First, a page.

Monday, June 26, 2017

Aleksander Doba Makes Mid-Atlantic Repairs to Kayak to Continue Paddling Towards Europe

It hasn't been an easy start to Aleksander Doba's third expedition across the Atlantic by kayak. After first embarking from New York City back in early May, he soon found himself pushed back ashore in New Jersey a few days later. The 70-year old Polish adventurer then waited out poor weather before returning to the water once again, only to find himself struggling to make much progress. Eventually he paddled south to reach the Gulf Stream waters, which he had hoped would push him on towards Europe, only to have another challenge arise in the form of a damaged boat, which once again created some setbacks. 

A few weeks back a massive storm hit Doba's position, tossing his boat about in the heavy waves. The poor weather conditions caused severe damage to his rudder, which became entangled in the boat's sea anchors. With no rudder to help keep the boat steady forward progress became very difficult. In fact, the kayak actually lost ground and was pushed back towards the coast of North America for a time. In the first few days following the storm, it looked as if expedition might be over.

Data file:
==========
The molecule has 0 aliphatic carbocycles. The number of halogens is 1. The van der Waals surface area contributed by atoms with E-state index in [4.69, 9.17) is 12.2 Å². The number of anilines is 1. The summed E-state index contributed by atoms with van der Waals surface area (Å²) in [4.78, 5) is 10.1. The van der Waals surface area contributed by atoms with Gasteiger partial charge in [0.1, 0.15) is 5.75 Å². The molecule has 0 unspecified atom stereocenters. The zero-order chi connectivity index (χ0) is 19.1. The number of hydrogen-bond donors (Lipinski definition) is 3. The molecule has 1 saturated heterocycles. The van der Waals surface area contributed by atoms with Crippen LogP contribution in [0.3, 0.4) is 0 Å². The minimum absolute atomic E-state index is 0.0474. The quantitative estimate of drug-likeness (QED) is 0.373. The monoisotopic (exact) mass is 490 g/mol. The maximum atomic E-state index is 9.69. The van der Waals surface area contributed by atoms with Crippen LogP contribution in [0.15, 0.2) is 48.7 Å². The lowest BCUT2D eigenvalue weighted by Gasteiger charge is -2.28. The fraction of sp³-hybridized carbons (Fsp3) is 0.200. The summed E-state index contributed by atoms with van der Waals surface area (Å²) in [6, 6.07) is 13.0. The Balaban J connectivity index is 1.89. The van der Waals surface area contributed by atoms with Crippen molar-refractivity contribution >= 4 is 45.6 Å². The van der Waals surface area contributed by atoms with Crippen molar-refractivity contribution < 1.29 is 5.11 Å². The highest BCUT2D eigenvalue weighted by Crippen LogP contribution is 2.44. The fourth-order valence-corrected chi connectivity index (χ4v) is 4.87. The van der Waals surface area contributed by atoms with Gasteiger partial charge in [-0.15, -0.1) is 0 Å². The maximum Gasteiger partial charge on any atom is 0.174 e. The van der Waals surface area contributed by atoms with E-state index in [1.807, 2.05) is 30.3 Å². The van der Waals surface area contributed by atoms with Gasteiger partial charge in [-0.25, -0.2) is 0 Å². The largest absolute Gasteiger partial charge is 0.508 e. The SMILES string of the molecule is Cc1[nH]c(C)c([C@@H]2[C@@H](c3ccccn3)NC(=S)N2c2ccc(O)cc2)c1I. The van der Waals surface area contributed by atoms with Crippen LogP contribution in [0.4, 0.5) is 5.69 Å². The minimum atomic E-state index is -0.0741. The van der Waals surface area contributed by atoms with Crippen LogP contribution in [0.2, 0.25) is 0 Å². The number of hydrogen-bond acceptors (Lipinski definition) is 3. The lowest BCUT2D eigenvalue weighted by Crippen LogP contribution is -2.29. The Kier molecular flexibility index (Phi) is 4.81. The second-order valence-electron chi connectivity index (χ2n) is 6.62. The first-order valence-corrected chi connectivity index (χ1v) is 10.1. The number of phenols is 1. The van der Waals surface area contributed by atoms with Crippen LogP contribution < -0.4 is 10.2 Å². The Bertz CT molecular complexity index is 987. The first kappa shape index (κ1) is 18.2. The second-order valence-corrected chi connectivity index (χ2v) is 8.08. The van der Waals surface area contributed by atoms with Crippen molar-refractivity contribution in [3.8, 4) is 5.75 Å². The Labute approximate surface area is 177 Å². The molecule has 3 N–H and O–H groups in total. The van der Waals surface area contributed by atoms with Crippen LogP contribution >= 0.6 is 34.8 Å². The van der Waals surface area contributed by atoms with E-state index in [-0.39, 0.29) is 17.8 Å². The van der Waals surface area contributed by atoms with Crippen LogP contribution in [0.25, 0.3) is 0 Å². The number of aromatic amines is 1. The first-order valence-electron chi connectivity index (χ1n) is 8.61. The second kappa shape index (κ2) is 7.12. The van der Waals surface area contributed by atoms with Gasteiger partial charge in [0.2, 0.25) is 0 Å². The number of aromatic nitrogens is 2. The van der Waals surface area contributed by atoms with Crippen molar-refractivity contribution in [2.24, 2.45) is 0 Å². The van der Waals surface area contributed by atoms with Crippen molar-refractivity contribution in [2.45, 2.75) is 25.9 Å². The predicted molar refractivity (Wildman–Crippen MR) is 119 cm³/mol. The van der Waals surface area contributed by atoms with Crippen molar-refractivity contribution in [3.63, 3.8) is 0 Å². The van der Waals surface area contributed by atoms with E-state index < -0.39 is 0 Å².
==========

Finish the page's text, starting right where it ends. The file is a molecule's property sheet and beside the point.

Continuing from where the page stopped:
Fortunately, Aleksander is a resourceful man and he was able to find a way to fix the rudder even while he was at sea. Few details have been provided on what exactly the repairs entailed, but it seems that Doba has been able to right the ship so to speak, and continue to press onward once more.

According to the last update on his website, the Polish kayaker is now about 650 nautical miles (748 miles/1203 km) off the U.S. coast and 2350 nautical miles (2704 miles/4325 km) from Lisbon, Portugal, the eventual destination for this kayak journey. If successful, it will be Doba's third crossing of the Atlantic in a kayak, although the previous two journeys he traveled east to west, while this time out he's headed in the opposite direction. 

Originally it was believed that Aleksander would reach Portugal sometime in September of this year, although that now seems unlikely. Progress has not been as quick and easy as he had originally hoped, so unless something dramatic changes, its going to take longer than originally planned. For now though, he is happy to have a fully functional kayak once again, and continues to make his way back across the pond. 

I'll continue to follow his progress and post updates when important news arises. 

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